Jump that threshold

When confronted with the unknown, you don’t have to continue with your old way of life. Take the bold step, like a mythological hero, and cross the threshold into a new way of living.

Jump that threshold

photo credit: Pensiero via photopin cc

The adventure is always and everywhere a passage beyond the veil of the known into the unknown; the powers that watch at the boundary are dangerous; to deal with them is risky; yet for anyone with competence and courage the danger fades.

Joseph Campbell. The Hero with a Thousand Faces.

Life is asking you a question. The question was once mumbled, misunderstood, or nearly inaudible. It’s not surprising that you haven’t answered yes, but, unfortunately, failing to answer or answering no have nearly the same results, and they have those results whether you know that you are being asked a question or not.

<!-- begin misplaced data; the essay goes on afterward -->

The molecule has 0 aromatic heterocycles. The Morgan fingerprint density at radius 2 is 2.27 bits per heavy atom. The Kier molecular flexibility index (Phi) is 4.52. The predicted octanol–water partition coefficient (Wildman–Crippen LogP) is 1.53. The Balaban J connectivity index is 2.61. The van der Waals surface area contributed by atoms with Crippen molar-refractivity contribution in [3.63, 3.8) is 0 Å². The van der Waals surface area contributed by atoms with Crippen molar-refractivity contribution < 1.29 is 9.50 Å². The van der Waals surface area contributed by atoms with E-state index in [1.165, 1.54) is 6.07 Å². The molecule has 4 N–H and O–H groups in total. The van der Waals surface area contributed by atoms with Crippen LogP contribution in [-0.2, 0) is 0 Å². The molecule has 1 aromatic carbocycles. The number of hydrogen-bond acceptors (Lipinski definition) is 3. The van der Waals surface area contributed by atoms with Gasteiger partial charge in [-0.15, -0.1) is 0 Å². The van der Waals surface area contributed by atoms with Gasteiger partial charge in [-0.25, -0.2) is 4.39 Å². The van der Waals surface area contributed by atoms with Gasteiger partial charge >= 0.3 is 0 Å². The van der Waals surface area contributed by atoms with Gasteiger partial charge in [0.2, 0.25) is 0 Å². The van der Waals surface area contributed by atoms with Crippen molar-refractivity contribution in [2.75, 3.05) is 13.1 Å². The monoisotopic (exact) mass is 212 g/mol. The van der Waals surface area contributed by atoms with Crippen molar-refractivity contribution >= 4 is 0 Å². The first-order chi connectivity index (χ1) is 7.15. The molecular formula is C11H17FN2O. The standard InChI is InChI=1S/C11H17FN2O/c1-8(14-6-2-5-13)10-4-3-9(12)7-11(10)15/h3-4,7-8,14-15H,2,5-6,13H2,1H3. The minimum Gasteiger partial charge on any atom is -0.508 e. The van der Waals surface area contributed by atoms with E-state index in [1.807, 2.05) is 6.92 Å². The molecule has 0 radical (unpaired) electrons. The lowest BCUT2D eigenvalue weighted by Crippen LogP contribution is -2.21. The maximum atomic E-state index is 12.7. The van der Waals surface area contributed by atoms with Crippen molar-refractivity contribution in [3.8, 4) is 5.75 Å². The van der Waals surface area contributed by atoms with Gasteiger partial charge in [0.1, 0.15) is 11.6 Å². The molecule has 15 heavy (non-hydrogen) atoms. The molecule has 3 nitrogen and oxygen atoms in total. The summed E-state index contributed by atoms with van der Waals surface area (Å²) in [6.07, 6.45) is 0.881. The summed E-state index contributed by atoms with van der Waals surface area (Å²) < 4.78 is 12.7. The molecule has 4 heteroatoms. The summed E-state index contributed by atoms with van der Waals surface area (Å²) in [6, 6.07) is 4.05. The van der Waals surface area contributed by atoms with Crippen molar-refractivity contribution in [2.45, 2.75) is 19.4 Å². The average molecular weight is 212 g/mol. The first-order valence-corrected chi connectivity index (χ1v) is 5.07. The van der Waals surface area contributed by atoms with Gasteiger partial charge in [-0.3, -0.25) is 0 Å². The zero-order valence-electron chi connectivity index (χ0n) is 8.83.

It’s time to begin to jump. Answering yes to the life question, no matter how narrowly it’s cast, is such a jump. It is a jump into the unknown. It is a jump into a world in which getting rid of or managing your own history is no longer required in order to begin to live the life you truly want to live. It is a world of self-acceptance, openness, ambiguity of content, and clarity of purpose. It is a world of psychological flexibility, in which you let go of the struggle, give up and live, less concerned about being right than being alive.

You do not have to say yes. Life will accept either answer. There is, however, a cost to silence or to saying no. Indeed, you’ve been experiencing those costs. Your pain is your biggest ally here. Have you suffered enough? Have you?

We don’t want to scare you. You don’t have to begin by jumping from the Empire State Building. You can jump off a sheet of paper, or a thin paperback book. But if you are going to start, you must start.

Steven C. Hayes and Spencer Smith. Get out of your mind and into your life: the new acceptance and commitment therapy.


* In a series of posts I call mythology Monday, I look at quotes from the work of mythologist Joseph Campbell and consider them alongside extracts from books and papers on acceptance and commitment therapy (ACT) and related publications.
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